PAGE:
The vision of most gardeners is of a perfect sward of green stretching across their garden to complement the variety of flowers and foliage that fills the beds around it.
The reality for many is an uneven green patch spotted with white or yellow flowers that detracts from the level surface they want to see.
At some stages of lawn development weeds are inevitable. When first installing a lawn from seed the ideal conditions for germination – moisture and nutrients – that you provide for you new seed will of course also encourage the germination of legions of seeds lying in wait in the soil and which you have kindly brought to the surface during your site preparation.
This often results in a forest of weeds, but you should pay no attention to them. You should certainly not start applying weed-killer to new grass, as the grass will suffer badly and may easily die. Most of these weeds are annuals or plants that cannot tolerate mowing, so as you begin to mow regularly the majority of them will die out. It is best to wait a year after seeding a new lawn before paying attention to weeds growing in your turf.
There are three types of weeds that are likely to give you long-term problems – broad-leaf weeds, creeping weeds and coarse grasses.
Dealing With Broad-Leaf Weeds
These are a particular problem because the broad, flat rosette of leaves is very conspicuous and stands out, especially as they usually grow faster and taller than the turf grass. The most common are dandelions, plantains, daisies and thistles. Sow-thistle, docks, sorrel and hawkweed are other possible broad-leaf weeds that may occur. Photographs of these weeds can easily be found through Google images if you are not sure what they look like.
All these weeds are perennial and deep-rooted, so digging will usually not remove the entire root. Fragments of root will sprout and soon the weed will be back.
Good control is usually achieved with herbicides containing a combination of 2,4-D plus another weed-killer, usually mecoprop-P, dichlorprop-P or dicamba. One application will often work well, but a second application, which can be simply a spot-application on the weed itself, may be necessary. Green Up Feed & Weed, or Scotts Lawn Builder with weed control are quality products that will also fertilize your lawn at the same time, ensuring that the grass quickly grows in to cover the spaces left by the dying weeds.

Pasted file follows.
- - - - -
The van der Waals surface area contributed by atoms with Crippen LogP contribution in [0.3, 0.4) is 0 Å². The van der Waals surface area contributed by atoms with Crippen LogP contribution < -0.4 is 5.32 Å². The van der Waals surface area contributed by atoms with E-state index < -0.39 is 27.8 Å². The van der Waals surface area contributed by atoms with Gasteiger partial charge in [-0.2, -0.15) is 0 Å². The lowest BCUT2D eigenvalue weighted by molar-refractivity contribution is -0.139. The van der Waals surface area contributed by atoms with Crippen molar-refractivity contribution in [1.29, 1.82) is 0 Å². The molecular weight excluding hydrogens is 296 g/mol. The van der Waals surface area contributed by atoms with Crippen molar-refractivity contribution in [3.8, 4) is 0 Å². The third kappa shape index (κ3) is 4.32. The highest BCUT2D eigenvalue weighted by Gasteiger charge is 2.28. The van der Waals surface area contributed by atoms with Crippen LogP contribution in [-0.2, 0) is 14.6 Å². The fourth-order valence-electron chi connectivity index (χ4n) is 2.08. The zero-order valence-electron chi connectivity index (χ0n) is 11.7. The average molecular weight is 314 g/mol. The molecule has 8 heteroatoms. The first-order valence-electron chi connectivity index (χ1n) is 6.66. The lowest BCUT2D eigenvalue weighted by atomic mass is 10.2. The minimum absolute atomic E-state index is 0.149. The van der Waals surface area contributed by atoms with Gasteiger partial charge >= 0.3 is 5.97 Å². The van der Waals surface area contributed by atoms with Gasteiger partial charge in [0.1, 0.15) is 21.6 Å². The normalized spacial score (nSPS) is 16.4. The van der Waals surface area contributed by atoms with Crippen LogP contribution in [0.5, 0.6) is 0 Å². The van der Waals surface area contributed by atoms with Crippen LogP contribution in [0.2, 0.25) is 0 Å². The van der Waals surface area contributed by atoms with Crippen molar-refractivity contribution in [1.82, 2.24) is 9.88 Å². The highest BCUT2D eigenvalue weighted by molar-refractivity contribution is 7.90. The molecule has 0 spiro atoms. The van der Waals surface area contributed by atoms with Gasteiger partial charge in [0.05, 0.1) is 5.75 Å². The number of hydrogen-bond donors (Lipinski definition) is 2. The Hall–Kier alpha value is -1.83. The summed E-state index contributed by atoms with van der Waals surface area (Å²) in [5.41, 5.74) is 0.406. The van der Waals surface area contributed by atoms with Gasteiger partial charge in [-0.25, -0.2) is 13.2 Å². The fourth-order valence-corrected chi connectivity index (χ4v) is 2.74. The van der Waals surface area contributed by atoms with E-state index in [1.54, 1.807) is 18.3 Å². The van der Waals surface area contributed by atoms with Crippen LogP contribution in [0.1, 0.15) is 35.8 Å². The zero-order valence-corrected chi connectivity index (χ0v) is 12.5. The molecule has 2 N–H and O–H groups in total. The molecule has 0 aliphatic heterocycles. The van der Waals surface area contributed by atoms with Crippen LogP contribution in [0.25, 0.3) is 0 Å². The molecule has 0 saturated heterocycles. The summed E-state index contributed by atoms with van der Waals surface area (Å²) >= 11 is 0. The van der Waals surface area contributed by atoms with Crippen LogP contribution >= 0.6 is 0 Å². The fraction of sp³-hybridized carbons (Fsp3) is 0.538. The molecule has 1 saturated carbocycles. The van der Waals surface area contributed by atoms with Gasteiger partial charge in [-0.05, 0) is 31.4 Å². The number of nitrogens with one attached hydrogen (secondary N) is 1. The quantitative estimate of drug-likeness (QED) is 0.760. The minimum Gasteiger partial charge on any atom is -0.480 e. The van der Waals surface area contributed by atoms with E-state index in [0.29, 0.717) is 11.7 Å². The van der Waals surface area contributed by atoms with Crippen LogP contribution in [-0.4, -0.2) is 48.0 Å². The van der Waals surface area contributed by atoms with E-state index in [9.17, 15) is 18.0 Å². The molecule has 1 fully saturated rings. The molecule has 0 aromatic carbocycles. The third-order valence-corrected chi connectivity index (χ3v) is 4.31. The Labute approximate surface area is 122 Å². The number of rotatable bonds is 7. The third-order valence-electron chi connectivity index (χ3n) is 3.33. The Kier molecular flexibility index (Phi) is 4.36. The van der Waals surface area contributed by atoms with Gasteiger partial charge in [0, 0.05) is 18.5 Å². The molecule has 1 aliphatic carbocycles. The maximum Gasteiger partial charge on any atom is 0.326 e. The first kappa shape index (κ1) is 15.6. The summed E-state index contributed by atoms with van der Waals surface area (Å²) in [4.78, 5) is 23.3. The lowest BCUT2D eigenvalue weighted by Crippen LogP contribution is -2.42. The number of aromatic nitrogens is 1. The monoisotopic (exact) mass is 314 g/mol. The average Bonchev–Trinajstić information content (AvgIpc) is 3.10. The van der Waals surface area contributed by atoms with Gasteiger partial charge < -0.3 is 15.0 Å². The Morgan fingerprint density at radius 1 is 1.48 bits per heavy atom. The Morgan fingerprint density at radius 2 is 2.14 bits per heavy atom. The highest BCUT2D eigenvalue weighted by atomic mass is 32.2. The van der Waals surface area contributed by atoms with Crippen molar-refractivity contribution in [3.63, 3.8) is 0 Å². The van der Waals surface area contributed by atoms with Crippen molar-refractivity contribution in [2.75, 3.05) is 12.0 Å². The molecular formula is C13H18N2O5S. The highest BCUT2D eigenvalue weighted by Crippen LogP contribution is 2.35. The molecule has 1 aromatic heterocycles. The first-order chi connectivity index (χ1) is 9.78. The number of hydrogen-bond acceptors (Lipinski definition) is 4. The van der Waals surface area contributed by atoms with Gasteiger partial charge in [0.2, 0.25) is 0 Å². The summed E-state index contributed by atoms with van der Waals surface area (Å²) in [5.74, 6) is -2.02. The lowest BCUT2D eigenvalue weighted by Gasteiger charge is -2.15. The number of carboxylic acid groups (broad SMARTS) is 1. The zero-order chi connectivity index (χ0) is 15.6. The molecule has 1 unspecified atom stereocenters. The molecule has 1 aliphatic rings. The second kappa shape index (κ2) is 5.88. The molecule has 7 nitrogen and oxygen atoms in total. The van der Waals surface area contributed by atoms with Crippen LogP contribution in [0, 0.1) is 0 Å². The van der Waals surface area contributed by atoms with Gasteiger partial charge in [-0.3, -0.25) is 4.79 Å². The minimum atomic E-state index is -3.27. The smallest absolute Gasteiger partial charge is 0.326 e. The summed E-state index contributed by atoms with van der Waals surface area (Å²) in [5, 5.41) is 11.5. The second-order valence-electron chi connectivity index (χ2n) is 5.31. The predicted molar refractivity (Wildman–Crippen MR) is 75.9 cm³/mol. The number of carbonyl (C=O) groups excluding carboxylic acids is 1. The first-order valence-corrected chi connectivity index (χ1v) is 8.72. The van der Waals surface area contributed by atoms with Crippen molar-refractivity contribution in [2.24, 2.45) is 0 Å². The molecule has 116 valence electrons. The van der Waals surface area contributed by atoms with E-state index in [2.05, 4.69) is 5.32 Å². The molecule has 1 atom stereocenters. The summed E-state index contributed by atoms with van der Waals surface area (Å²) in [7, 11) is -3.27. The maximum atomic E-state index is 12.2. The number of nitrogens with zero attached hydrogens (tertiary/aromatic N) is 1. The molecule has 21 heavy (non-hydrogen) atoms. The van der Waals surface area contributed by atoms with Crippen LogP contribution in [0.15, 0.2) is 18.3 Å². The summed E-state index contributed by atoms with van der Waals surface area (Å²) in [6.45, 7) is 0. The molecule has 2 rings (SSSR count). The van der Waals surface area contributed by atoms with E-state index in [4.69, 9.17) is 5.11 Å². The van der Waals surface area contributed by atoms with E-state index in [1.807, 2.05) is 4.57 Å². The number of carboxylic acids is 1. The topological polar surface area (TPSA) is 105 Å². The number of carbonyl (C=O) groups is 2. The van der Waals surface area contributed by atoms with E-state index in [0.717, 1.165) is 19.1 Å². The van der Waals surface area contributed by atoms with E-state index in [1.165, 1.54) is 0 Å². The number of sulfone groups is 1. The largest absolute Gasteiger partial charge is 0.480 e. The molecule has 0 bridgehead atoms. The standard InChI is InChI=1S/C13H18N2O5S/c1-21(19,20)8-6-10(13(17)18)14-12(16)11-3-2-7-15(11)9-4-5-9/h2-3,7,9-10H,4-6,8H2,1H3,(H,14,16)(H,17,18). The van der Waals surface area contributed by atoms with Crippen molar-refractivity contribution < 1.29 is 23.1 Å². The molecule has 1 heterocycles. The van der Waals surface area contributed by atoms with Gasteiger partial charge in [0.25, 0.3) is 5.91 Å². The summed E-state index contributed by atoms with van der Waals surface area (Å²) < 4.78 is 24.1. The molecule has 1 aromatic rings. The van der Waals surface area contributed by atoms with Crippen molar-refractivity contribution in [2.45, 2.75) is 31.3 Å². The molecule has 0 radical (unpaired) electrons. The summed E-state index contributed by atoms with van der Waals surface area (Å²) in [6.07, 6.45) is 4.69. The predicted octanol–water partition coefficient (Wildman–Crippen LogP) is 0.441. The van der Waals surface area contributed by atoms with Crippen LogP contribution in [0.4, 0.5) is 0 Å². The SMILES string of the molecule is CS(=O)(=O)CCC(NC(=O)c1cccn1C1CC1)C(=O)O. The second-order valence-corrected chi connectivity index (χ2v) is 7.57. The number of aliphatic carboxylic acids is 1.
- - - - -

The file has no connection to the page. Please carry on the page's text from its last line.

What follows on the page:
For stubborn weeds Vitax Lawn Clear, with clopyralidin it, will usually solve the problem. Clopyralidin is especially effective against thistles and buttercups. This is a spray, so you will need to use a dedicated sprayer to apply it. Do not use the same sprayer to apply pesticides on your shrubs and flowers. Lawn Clear is also available as a ready-mixed spray, ideal for small lawns or spot weeding in a generally weed-free lawn.
Some weeds spread across the lawn with horizontal stems. The most common are clover and buttercups. Cat’s-ear, chick-weed and trefoils are also common in some lawns. These weeds usually respond quickly to the treatments suggested above for broad-leaf weeds, although some, like speedwell, are very difficult to control.
Some grasses do not have the fine-leafed spreading habit of lawn grasses, so they look very coarse and unsightly if they develop in the lawn. Some like annual meadow grass and crabgrass come each year from seed and so can be especially difficult to control. Annual meadow grass is relatively fine, but clump forming and so does not make an attractive turf. Crabgrass, the curse of American gardeners, also occurs in the UK.
Controlling these annual grasses relies on germination-inhibiting chemicals that will interfere with overseeding, for example. Other coarse perennial grasses, like brome, wild oats and timothy are so conspicuous that they can be dug out relatively easily.
Grasses are difficult to identify precisely without experience, but they all need the same treatment. They will not be killed by lawn weed-killers so the only control is to dig them out. Annual meadow grass is encouraged by damp conditions, so letting the lawn dry in the summer will often kill it, while lawn grasses will quickly recover with watering.
Trials have proven that the most effective way to reduce weed invasion into a clean lawn is to not disrupt the soil surface. So top-dressing, aeration, heavy raking, scalping and even hand-weeding will expose fresh earth that will allow for weed germination.
Cut the grass a little longer during spring and early autumn when seeds are germinating, as the shade cast by the longer grass will reduce weed germination and early growth.
An annual application of a herbicide, either as a spray or part of a weed & feed product, like those mentioned earlier, will usually be all that is needed to keep your lawn weed-free and nearer to your ideal image.